ESPN chairman emeritus Herbert Granath has teamed up with four other media and finance executives to form Media & Entertainment Holdings Inc., a special-purpose acquisition company that aims to raise as much as $100 million for the purpose of buying media assets, including cable-content distributors.
In a prospectus filed with the Securities and Exchange Commission Sept. 9, Media & Entertainment Holdings said it would offer 15 million shares at $6 each, for a total of $90 million. When underwriter’s overallotments are included, the amount could possibly rise to $103.5 million.
New York boutique investment bank Jessup & Lamont Securities Corp. will underwrite the offering.
MANY CONTENT TARGETS
In the prospectus, Media & Entertainment Holdings said it would target broadcast television; cable, satellite and terrestrial content delivery; film, television and audio content production and distribution; newspaper, book, magazine and specialty publishing; motion picture exhibition and related services; radio; video-game production and distribution; Internet media production and distribution advertising agencies; recorded music; and live-event entertainment and venue management.
The company has not begun to look at any assets — it is prohibited from doing so by law. But once the initial public offering is completed — expected by early next year — Media & Entertainment Holdings can begin its search.
The group will have to act quickly, though. According to the prospectus, the company has 18 months to make a deal, or return the money raised to shareholders, less any fees and expenses.
Special-purpose acquisition companies (SPACs) have become a common vehicle for raising cash for acquisitions. About 33 have been registered with the SEC and expect to raise $2.9 billion, according to agency documents.
Essentially, SPACs work this way: Once the money is raised, about 10% goes to the underwriter and the remaining amount is put in escrow. Once an acquisition is made — for at least 80% of the money raised — management of the SPAC receives 20% of the profits and investors receive ownership in the acquired company.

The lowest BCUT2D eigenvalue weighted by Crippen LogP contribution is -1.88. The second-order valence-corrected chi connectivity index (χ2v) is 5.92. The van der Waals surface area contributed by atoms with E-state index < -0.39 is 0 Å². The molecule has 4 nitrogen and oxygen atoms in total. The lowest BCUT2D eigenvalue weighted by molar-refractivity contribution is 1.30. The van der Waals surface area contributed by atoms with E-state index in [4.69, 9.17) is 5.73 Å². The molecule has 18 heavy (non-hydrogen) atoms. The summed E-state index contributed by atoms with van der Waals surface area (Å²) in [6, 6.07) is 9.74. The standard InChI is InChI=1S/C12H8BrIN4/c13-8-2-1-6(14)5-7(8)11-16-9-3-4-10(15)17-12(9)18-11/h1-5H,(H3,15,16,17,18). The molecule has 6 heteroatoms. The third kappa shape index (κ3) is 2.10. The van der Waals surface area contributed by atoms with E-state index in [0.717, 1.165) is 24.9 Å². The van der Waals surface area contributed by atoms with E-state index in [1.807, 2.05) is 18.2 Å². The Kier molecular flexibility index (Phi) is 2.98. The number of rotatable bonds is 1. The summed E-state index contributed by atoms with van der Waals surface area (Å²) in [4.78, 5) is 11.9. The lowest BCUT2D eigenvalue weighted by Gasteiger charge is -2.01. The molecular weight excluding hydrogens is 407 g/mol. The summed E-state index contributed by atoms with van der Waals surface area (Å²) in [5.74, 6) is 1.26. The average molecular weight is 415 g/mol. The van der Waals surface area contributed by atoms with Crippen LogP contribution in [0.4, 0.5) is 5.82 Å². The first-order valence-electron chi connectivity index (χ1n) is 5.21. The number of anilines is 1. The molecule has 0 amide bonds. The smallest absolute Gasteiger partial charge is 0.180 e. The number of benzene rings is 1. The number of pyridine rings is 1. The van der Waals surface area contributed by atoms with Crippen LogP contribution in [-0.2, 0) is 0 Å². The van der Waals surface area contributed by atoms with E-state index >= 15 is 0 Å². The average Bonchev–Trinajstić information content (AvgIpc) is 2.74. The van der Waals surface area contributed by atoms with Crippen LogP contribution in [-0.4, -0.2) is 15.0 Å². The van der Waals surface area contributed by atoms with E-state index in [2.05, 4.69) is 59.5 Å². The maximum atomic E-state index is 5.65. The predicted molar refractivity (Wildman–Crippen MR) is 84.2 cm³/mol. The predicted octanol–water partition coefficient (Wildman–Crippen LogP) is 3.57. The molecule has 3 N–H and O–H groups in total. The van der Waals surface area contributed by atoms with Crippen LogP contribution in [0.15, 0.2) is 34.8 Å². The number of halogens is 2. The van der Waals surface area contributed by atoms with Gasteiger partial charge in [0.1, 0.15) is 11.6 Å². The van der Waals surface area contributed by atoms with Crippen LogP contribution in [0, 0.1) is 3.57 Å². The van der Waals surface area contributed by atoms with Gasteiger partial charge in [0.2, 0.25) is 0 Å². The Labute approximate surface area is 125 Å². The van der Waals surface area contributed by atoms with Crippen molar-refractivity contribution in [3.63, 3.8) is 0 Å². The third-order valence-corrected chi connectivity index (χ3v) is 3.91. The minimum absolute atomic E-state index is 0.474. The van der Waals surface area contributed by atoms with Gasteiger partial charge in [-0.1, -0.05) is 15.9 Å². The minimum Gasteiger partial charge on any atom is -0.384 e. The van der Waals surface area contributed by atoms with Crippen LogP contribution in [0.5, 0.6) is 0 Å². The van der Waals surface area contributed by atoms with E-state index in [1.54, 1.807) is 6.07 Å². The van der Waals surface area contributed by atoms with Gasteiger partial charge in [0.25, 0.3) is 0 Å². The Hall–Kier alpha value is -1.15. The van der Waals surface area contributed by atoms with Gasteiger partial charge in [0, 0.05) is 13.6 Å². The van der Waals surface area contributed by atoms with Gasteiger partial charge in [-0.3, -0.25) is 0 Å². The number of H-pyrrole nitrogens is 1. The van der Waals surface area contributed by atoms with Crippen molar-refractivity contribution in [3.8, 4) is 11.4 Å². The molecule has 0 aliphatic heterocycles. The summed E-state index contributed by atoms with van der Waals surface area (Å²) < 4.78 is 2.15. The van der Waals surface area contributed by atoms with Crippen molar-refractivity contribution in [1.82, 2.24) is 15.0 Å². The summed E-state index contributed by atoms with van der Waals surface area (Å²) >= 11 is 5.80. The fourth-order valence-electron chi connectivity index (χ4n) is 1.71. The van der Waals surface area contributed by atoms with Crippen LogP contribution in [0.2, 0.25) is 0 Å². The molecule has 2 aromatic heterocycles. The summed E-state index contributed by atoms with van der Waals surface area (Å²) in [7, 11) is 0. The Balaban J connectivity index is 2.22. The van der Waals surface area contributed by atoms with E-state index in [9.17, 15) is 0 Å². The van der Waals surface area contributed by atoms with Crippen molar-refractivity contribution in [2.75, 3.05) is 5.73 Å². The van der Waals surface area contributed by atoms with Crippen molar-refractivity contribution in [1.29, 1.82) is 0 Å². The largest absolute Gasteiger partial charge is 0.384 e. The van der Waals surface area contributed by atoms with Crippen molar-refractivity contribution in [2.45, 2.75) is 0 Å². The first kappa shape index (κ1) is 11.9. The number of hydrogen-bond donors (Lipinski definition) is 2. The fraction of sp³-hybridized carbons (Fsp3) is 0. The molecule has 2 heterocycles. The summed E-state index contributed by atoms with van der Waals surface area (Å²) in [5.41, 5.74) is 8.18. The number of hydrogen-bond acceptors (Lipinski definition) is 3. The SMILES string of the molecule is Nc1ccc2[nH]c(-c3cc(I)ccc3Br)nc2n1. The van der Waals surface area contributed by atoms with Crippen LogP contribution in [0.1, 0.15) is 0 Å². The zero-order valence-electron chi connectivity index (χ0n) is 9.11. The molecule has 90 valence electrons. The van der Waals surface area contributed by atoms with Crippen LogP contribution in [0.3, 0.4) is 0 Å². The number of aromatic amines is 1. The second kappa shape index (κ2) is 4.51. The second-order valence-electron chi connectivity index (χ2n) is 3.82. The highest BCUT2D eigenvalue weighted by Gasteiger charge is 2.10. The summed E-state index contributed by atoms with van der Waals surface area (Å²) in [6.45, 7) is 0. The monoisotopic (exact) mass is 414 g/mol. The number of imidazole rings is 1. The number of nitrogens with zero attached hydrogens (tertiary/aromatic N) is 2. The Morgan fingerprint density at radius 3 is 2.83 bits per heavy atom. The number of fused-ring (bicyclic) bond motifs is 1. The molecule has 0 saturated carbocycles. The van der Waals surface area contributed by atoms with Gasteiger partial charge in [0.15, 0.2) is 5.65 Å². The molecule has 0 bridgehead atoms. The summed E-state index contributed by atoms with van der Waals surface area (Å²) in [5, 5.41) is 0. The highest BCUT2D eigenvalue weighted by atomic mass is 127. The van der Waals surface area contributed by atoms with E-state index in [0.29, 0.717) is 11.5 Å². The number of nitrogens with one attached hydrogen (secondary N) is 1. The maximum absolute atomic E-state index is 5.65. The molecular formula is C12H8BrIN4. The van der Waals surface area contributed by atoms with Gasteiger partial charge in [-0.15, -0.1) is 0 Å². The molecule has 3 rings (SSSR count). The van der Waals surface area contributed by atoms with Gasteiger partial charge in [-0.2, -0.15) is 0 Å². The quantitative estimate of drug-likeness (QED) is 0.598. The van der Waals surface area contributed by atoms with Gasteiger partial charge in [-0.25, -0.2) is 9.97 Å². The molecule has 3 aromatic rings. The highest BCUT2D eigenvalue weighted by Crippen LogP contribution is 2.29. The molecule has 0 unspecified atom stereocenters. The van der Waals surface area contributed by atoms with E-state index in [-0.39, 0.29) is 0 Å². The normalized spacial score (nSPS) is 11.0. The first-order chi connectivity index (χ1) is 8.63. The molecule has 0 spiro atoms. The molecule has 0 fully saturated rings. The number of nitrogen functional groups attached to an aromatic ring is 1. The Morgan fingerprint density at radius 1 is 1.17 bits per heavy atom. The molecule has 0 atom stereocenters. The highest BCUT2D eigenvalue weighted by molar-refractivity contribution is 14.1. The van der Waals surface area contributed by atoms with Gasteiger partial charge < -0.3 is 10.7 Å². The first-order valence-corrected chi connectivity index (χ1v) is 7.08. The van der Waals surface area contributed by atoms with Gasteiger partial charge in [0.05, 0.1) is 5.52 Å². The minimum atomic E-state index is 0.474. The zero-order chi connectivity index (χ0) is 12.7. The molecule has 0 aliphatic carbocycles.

Media & Entertainment Holdings president and chief operating officer Harvey Seslowsky said that there is really no limit on the size of the company Media & Entertainment Holdings can acquire.
“Let’s say we raise $100 million,” Seslowsky said. “That means we can spend at least $80 million [on an acquisition]. But with borrowings plus stock, you can leverage that money. There really is lots of latitude.”
Investors in SPACs (also called blank-check companies) are mainly investing in the management team, which usually includes people with extensive experience in the respective industry.
Granath, 77, is chairman and CEO of the venture and has a storied history in the television industry. A 35-year veteran of ABC television, Granath served as chairman of sports-programming network ESPN for 16 years.
Other Media & Entertainment Holdings executives include Seslowsky, who also is president of Transmedia Corp., a media consulting firm, and has served as executive vice president of worldwide sales and distribution for video retail giant Blockbuster International. Other executives are executive vice president and chief financial officer Robert Clauser, lead strategy partner of Accenture Ltd.’s media and entertainment practice; executive vice president and secretary Bruce Maggin, vice president, secretary and a managing member of The H.A.M. Media Group LLC, an international investment and advisory firm specializing in the entertainment and communications industries; and director Richard Weden, who served as vice president and director general of American Express International Services in Moscow from 1995 to 2004.
Seslowsky said the decision to start the SPAC was made because of the opportunity the company saw in the sector.
“All of us have known each other for many years,” Seslowsky said. “We get along very well and have a great deal of experience to offer our investors. There is a tremendous amount of opportunity in this industry.”
Another media SPAC set up last year by longtime cable executive Rick Michaels — CEA Acquisition Corp. — is in the process of closing its fund after agreeing to acquire a medical software company in August.
WHAT A CEA FUND BOUGHT
CEA Acquisition, formed in February 2004 by Michaels, the chairman of cable brokerage firm Communications Equity Associates, agreed to buy etrials Worldwide Inc., for about $24 million. CEA Acquisition raised $25 million in its SPAC last year.
Michaels said that while medical software is a far cry from media, it does fit the original criteria of CEA Acquisition in that it was looking for fast-growing companies in the media, Internet and software space.
He added that CEA Acquisition did look at several U.K. media properties, but passed after they could not provide U.S. GAAP (Generally Accepted Accounting Principals) financials.
Michaels said that CEA Acquisition should close the etrials deal in February. After that, the CEA Acquisition SPAC will be shut down, and he could possibly look at forming another such vehicle.
While Michaels couldn’t speculate on what type of properties the new SPAC would look to acquire, he added that it could look at media companies again.
“Obviously, we might go back over plowed ground,” Michaels said.
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